To expedite startup of the Titan II system, construction and missile site activation were accomplished in phases, beginning with earthwork and the heavy steel and concrete construction of the basic control center, blast lock, cable way and silo structures.
Next, the interior steel support and shock-resistant structures, along with mechanical, electrical, heating and air conditioning were completed, followed by the control systems that interfaced for missile activation. This phase also included the fabrication and installation of the silo closure doors and the checkout and testing of the installed systems.
As the prime construction contractor for these phases, Fluor contended with a construction schedule impacted by a massive number of design changes and by the Cuban Missile Crisis.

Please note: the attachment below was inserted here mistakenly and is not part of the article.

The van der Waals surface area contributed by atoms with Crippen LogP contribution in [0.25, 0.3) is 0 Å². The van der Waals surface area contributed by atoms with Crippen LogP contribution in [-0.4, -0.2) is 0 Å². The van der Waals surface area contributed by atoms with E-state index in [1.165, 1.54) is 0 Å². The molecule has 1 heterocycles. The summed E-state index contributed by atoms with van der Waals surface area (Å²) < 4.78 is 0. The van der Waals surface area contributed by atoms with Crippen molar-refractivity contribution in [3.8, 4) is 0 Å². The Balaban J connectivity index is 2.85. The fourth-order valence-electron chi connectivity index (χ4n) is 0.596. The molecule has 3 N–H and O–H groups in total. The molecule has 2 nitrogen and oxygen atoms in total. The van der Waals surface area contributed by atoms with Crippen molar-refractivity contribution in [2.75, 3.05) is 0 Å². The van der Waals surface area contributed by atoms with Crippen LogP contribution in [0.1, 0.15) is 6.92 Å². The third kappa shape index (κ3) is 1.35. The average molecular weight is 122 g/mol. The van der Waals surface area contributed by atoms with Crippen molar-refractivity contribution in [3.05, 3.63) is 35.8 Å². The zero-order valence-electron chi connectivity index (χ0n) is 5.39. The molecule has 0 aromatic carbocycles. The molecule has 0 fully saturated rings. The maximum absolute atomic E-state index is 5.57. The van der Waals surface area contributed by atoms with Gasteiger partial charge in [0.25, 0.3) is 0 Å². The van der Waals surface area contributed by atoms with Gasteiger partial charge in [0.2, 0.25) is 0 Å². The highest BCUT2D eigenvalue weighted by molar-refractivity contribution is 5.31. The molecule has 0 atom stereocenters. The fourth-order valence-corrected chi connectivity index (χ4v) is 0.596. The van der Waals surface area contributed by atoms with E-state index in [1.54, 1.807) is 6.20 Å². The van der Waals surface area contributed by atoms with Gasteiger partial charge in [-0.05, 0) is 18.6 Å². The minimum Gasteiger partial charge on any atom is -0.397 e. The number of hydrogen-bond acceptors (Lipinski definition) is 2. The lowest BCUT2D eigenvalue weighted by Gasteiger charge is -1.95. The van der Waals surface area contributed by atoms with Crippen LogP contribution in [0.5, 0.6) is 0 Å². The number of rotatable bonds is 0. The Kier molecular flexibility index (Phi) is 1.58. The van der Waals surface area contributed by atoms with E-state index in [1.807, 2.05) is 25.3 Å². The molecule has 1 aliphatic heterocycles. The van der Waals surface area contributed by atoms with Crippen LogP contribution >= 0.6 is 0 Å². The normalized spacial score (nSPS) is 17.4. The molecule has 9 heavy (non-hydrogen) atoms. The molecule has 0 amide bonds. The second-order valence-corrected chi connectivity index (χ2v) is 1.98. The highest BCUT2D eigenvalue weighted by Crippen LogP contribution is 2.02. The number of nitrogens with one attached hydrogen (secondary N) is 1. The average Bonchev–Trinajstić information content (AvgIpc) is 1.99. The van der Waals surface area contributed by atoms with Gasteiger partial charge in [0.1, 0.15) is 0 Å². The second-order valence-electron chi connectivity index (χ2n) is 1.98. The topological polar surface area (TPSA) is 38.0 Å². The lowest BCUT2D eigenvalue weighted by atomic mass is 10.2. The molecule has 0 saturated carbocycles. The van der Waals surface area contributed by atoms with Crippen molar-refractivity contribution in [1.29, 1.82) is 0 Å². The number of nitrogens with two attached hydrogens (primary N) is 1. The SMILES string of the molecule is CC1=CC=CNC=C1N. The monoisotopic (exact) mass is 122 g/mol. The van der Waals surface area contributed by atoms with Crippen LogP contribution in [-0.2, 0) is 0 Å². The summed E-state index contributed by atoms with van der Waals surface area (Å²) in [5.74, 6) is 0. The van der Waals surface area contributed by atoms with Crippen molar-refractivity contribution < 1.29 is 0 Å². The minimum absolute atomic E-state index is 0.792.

Each site consisted of a silo, tunnel and control center deep underground. Fluor oversaw construction of most of the ground support equipment, structural steel and piping at each complex. Each silo was fitted with a seventeen-inch-thick concrete tube, or launch duct. The Titan II was housed inside this steel-clad duct. A five-foot-thick concrete and steel door covered each silo.
Fluor utilized a decentralized project office which was fully responsible for all detail engineering, office and financial functions, purchasing, scheduling, safety, labor relations and construction management. Its project organization essentially paralleled that of the Corps of Engineers to enhance coordination, communications and efficiency in project execution. Fluor implemented a strong safety program that was followed by all trade unions and employers working on site.